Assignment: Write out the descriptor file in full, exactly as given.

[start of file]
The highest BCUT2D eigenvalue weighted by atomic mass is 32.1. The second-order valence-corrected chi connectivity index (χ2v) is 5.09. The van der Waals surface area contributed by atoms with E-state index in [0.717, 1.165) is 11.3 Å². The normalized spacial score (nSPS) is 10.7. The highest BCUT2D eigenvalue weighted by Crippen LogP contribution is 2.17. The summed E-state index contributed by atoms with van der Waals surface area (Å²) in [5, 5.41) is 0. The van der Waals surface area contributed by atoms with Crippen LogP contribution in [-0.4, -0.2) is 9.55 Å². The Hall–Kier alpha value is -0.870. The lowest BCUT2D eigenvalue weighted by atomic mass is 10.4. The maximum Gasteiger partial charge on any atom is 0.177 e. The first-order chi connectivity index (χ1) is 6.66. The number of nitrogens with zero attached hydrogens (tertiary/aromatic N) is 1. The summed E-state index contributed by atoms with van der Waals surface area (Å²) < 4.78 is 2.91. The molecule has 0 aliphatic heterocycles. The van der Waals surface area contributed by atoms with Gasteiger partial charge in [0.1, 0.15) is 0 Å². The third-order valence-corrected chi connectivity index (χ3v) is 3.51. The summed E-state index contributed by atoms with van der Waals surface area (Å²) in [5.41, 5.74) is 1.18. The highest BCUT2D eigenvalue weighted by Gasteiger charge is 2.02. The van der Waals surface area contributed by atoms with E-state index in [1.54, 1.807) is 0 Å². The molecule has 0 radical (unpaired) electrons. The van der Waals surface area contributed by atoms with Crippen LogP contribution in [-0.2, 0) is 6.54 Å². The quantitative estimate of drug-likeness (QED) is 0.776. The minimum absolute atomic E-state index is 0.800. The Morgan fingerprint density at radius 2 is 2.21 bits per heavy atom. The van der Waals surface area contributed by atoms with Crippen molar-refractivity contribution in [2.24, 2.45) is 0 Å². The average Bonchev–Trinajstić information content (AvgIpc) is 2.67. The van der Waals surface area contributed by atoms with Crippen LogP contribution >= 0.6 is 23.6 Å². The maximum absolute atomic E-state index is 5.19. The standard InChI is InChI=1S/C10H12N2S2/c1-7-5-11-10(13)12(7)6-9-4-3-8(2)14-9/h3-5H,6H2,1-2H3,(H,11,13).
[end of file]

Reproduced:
The highest BCUT2D eigenvalue weighted by atomic mass is 32.1. The second-order valence-corrected chi connectivity index (χ2v) is 5.09. The van der Waals surface area contributed by atoms with E-state index in [0.717, 1.165) is 11.3 Å². The normalized spacial score (nSPS) is 10.7. The highest BCUT2D eigenvalue weighted by Crippen LogP contribution is 2.17. The summed E-state index contributed by atoms with van der Waals surface area (Å²) in [5, 5.41) is 0. The van der Waals surface area contributed by atoms with Crippen LogP contribution in [-0.4, -0.2) is 9.55 Å². The Hall–Kier alpha value is -0.870. The lowest BCUT2D eigenvalue weighted by atomic mass is 10.4. The maximum Gasteiger partial charge on any atom is 0.177 e. The first-order chi connectivity index (χ1) is 6.66. The number of nitrogens with zero attached hydrogens (tertiary/aromatic N) is 1. The summed E-state index contributed by atoms with van der Waals surface area (Å²) < 4.78 is 2.91. The molecule has 0 aliphatic heterocycles. The van der Waals surface area contributed by atoms with Gasteiger partial charge in [0.1, 0.15) is 0 Å². The third-order valence-corrected chi connectivity index (χ3v) is 3.51. The summed E-state index contributed by atoms with van der Waals surface area (Å²) in [5.41, 5.74) is 1.18. The highest BCUT2D eigenvalue weighted by Gasteiger charge is 2.02. The van der Waals surface area contributed by atoms with E-state index in [1.54, 1.807) is 0 Å². The molecule has 0 radical (unpaired) electrons. The van der Waals surface area contributed by atoms with Crippen LogP contribution in [-0.2, 0) is 6.54 Å². The quantitative estimate of drug-likeness (QED) is 0.776. The minimum absolute atomic E-state index is 0.800. The Morgan fingerprint density at radius 2 is 2.21 bits per heavy atom. The van der Waals surface area contributed by atoms with Crippen molar-refractivity contribution in [2.24, 2.45) is 0 Å². The average Bonchev–Trinajstić information content (AvgIpc) is 2.67. The van der Waals surface area contributed by atoms with Crippen LogP contribution >= 0.6 is 23.6 Å². The maximum absolute atomic E-state index is 5.19. The standard InChI is InChI=1S/C10H12N2S2/c1-7-5-11-10(13)12(7)6-9-4-3-8(2)14-9/h3-5H,6H2,1-2H3,(H,11,13).